Saturday, August 31, 2013

Word of the Day

phantasmagorical: dreamlike or whimsical in appearance

As a fan of all things fantasy, I have come across this word a number of times. It's an all-around awesome term, or at least I think so.

Friday, August 30, 2013

Word of the Day

flummox: to bewilder or confuse

I've simply always liked the look and sound of this word. And what's more, bewilder is also one of my favorite words, so this one's sort of a twofer.

Thursday, August 29, 2013

Word of the Day

canard: a false and often derogatory story or rumor

I remember learning this word during a vocabulary lesson way back in grade school. I scarcely (more like next to never) come across it in conversation. That is, until my dad used it the other day.

Wednesday, August 28, 2013

When it rains, it pours.

Today was just one of those days. As in, I've had better days. Of course work played a large part in this. Bosses, clients, mountains of paperwork, all that good stuff. But I won't even bother to elaborate on that. I'll just move right on to the next page in the story of my day.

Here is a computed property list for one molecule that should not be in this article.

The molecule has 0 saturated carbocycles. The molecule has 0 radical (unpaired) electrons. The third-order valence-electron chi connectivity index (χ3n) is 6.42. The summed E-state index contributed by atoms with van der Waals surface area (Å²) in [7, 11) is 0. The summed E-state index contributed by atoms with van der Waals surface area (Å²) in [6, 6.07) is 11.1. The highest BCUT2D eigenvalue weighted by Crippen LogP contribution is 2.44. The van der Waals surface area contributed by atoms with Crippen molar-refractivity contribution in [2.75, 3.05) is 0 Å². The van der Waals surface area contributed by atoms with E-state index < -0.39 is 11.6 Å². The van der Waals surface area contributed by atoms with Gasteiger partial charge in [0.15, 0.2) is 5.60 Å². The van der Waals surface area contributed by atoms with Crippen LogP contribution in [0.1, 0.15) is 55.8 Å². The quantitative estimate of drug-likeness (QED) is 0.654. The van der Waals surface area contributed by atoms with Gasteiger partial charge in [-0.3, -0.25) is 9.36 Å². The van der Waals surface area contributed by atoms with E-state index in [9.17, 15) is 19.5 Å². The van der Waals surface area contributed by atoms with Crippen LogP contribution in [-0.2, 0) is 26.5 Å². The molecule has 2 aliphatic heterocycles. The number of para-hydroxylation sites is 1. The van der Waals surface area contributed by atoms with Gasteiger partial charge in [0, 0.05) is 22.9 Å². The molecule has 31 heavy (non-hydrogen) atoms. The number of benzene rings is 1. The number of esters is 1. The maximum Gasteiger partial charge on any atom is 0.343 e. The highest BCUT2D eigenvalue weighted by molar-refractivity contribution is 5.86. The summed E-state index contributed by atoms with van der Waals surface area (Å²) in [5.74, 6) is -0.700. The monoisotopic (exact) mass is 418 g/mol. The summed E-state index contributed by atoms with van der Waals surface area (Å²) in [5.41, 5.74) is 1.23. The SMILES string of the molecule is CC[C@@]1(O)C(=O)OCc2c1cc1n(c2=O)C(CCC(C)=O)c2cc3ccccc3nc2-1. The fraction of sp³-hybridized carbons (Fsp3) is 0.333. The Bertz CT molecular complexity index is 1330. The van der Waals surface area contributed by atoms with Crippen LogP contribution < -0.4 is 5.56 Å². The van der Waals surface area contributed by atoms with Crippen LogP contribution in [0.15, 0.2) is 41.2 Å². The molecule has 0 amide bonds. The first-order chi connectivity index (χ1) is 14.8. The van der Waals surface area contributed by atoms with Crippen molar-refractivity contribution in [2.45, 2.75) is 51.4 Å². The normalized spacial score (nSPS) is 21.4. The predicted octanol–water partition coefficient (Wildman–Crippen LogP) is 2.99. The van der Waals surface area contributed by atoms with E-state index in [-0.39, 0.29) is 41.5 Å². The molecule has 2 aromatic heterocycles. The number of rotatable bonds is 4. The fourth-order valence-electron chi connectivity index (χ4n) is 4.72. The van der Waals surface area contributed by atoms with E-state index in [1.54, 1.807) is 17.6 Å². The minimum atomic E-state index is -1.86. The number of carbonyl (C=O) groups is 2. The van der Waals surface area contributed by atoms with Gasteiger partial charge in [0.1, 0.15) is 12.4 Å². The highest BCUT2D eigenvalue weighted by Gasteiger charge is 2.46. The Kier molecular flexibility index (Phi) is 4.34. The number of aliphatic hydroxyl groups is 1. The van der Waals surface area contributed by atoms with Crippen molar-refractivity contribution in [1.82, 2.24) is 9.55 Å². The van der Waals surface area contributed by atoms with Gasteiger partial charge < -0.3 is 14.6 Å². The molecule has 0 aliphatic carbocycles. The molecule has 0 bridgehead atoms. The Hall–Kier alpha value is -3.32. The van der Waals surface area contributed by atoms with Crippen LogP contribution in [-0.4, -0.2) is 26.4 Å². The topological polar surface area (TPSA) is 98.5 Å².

Let me preface the following statements with the admission that I suffer from a bit of arachnophobia. There you have it. After all, admitting is the first step. So, with that clear, two of the worst parts of my workday involved eight-legged freaks. The first incident starred a spider with some wicked parkouring skills. This particular spider first played a game of Pong on the walls before finally jumping a distance of roughly three feet to land on my leg. After sufficient amounts of thrashing on my part, the spider finally fell from my leg. I then did the only logical thing I could think of: I panicked and fled the scene. Upstanding display of bravery, I know, but that's how it goes. What happened next? A spider crawled out of a sink drain and ran at me as I attempted to wash my hands. I pride myself on maintaining a proper level of hygiene, but if that's what I get for it then forget it.